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A psalm for David. Rejoice in the Lord, O ye just: praise becometh the upright.

Ver. 1.  David.  There is no title in Heb.; and the Greek copies vary.  This psalm may be considered as a continuation of the former, with the last verse of which it may be well connected.  C.


--- Some suppose that David composed it after he had been rescued from the giant Jesbibenob.  v. 16.  1 Par. xx. 4.  Ferrand.


--- It is not certain that he is the author; but as other psalms without a title are ascribed to him, we have no reason to deny that he wrote this.  Bert.


--- Many explain it as a thanksgiving of Ezechias.  Theod. &c.


--- But we need not refer it to any particular event.  C.


--- Upright.  But it is not seemly in the mouth of a sinner.  Eccli. xv. 9.  W.  Ps. lxix. 16.  C.


An exhortation to praise God, and to trust in him.

2 Give praise to the Lord on the harp; sing to him with the psaltery, the instrument of ten strings.

Ver. 2.  Psaltery.  Heb. nebel, (H.) which does not resemble the modern psaltery.  C.


--- We must carefully observe mortification, and the decalogue.  W.

3 Sing to him a new canticle, sing well unto him with a loud noise.

Ver. 3.  New.  Interesting, like the canticle of the lamb, or of redemption, Apoc.  Public worship and music are very useful, when performed with attention.  Bert.


--- The prophet invites all to praise God for the blessings granted by Christ in the new law.  W.


--- Noise, proceeding from the heart, the cry of which alone penetrates heaven.  H.

4 For the word of the Lord is right, and all his works are done with faithfulness.

Ver. 4.  Faithfulness.  He always fulfils his promises, and his laws are just; (W.) therefore he deserves our praise.  C.  Ps. cxliv. 13.)

5 He loveth mercy and judgment; the earth is full of the mercy of the Lord.

Ver. 5.  Judgment.  God joins these virtues together, (W.) as we ought to do. H.  Lu. vi. 36.  Mat. v. 48.


--- He punishes the wicked, and rewards the good.  But his mercy displays itself on the earth, as there is no misery in heaven.  S. Aug.


--- Its effects appear more since the coming of our Saviour.  C.

6 By the word of the Lord the heavens were established; and all the power of them by the spirit of his mouth:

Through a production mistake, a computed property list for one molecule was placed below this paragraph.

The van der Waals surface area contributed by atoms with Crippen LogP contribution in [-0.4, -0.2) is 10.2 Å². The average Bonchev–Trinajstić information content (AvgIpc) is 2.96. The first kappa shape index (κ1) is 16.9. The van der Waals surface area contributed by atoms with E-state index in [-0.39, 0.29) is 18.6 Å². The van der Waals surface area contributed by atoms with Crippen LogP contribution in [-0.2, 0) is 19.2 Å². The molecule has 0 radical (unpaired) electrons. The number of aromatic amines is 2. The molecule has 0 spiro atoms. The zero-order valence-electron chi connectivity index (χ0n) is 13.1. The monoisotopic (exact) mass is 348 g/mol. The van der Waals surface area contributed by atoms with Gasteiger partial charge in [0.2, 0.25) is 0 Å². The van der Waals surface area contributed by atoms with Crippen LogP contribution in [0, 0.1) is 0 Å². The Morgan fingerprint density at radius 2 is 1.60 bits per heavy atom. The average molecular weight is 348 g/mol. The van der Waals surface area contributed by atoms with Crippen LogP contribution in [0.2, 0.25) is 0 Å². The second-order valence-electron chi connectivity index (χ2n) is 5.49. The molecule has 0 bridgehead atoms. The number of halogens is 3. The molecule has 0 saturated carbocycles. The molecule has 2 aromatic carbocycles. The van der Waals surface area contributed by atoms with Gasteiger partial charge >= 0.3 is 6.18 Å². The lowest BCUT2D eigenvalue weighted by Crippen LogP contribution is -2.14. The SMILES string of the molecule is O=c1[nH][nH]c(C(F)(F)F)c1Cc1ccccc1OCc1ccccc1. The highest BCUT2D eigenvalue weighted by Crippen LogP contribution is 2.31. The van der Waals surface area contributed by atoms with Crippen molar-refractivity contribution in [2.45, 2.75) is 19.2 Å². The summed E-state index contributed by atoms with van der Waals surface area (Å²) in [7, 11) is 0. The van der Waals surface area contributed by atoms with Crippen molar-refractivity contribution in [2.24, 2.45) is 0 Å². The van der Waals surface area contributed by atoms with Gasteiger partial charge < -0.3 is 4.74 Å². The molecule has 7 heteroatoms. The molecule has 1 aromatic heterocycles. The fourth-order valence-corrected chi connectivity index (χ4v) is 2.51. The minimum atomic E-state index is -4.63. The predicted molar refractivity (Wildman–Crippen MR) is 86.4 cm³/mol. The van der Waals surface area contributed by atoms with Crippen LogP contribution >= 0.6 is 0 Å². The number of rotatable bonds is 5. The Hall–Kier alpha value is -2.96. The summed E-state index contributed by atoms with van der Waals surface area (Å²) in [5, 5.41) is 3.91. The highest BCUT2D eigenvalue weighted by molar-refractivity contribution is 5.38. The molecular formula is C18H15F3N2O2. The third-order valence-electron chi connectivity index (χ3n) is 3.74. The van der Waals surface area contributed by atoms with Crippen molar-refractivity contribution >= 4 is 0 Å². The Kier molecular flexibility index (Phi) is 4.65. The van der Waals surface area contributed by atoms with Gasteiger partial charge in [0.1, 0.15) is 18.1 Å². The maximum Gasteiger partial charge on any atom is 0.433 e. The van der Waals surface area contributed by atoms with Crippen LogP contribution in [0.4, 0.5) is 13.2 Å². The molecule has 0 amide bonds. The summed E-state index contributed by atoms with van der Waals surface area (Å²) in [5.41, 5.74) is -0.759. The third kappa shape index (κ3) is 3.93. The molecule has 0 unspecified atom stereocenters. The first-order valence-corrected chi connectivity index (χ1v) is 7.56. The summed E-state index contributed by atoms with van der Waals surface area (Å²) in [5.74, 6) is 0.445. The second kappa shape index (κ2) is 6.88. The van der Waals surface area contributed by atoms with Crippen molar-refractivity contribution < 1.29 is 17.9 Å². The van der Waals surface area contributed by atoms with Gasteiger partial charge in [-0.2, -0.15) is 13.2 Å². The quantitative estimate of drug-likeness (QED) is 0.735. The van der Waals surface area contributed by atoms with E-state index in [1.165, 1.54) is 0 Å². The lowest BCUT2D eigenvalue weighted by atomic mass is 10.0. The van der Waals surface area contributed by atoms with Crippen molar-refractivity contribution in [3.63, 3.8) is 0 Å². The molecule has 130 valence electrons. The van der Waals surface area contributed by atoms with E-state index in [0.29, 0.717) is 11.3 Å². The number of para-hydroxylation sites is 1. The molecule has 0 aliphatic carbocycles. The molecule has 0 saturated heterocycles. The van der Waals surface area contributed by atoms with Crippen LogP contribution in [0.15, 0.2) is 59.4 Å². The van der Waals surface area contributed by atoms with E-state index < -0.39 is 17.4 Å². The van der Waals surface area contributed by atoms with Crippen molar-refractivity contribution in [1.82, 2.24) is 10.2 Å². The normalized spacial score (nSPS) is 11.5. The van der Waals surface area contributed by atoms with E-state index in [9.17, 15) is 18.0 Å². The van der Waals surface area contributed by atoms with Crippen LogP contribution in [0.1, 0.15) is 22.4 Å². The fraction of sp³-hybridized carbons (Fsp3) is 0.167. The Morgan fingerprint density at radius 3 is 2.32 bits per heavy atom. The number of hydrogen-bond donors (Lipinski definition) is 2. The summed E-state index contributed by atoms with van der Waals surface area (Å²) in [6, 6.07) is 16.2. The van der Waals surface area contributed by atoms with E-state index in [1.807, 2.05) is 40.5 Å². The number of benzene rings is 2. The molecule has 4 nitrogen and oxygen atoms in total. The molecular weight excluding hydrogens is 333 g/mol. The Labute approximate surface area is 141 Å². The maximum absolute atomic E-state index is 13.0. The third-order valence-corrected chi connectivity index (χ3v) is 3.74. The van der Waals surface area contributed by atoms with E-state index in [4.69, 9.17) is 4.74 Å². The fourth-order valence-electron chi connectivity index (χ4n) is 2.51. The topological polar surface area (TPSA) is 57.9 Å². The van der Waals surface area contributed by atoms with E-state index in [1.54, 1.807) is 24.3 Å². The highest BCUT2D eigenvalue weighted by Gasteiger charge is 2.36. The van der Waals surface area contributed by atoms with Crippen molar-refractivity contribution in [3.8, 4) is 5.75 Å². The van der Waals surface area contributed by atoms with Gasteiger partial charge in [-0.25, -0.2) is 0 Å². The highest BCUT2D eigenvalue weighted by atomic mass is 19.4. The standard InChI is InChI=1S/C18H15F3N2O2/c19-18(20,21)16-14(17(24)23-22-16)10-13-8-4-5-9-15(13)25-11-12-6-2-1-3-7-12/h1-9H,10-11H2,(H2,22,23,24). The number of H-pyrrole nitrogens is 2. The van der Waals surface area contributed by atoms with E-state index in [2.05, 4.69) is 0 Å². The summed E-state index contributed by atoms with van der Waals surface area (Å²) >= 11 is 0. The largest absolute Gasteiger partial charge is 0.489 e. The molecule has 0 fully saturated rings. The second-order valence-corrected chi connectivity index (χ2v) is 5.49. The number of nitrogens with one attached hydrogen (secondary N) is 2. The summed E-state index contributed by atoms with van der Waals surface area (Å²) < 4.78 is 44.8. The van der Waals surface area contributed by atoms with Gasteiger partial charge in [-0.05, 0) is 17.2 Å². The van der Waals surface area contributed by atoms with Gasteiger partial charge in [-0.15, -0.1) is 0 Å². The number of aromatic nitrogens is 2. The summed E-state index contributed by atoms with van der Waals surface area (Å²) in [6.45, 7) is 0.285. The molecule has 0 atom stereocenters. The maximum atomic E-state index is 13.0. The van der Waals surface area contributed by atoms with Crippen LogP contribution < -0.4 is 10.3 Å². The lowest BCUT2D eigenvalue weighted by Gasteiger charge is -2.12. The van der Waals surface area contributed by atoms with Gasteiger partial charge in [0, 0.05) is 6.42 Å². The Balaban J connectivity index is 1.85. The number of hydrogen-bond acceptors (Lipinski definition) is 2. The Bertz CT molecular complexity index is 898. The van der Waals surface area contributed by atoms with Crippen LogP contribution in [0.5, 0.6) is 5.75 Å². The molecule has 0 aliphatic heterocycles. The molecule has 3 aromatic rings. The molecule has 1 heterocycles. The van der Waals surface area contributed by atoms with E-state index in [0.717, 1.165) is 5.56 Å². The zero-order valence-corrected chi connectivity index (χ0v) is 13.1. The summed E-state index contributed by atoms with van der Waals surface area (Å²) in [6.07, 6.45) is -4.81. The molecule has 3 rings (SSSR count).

Ver. 6.  Mouth, by his command.  Euthym.  Gen. i. 6.


--- The Fathers here find the blessed Trinity expressed; (C.  M.) and the Council of Trent admonishes us to follow their unanimous interpretation, which is here adopted by Baumbgarte, a Prot. 1719.  S. John informs us that all was made by the Word, from whom the Father and the Holy Spirit cannot be separated.  Bert.


--- Seneca (consol. 8.) seems to have had some idea of this mystery.  Quisquis formator universi fuit, sive ille Deus est potens omnium; sive incorporalis Ratio, ingentium operum artifex; sive divinus Spiritus, per omnia maxima et minima æquali intentione diffusus.  The power of them may designate the stars and angels, which the Heb. styles "the army" of heaven.  Is. xxiv. 21.  Mat. xxvi. 53.  C.


--- The word of God is omnipotent, (W.) "the Creator...both of visible and invisible things."  Nic. Creed.  H.


--- Calvin rejects this proof of the Trinity as weak, (Amama) as he did not like the word Trinity, nor perhaps the mystery itself.  H.


7 Gathering together the waters of the sea, as in a vessel; laying up the depths in storehouses.

Ver. 7.  As in.  This is agreeable to S. Aug. and some ancient psalters; though the Sept. have "like a bottle" made of leather, wsei askon.  Moderns would translate, "like a heap."  But Sym. and S. Jer. agree with us, (see Ps. lxxvii. 13.  C.) as well as the Chal. and Houbigant.  God has made the bed of the sea capable of containing such quantities of water, some of which evaporate and descend again from the clouds, to make the earth fruitful.  Yet many take no notice of this admirable economy.  Bert.


--- Theodoret and S. Athanasius understand the clouds to be meant by this vessel; but the former sentiment seems better.  These waters, as well as hail, &c. are instruments of God's vengeance.  Deut. xxxii. 34.  The depths have the same import.  God calls them forth at pleasure, (Amos v. 8.  Gen. vii. 11.) and confines them within bounds.   Job xxxviii. 11.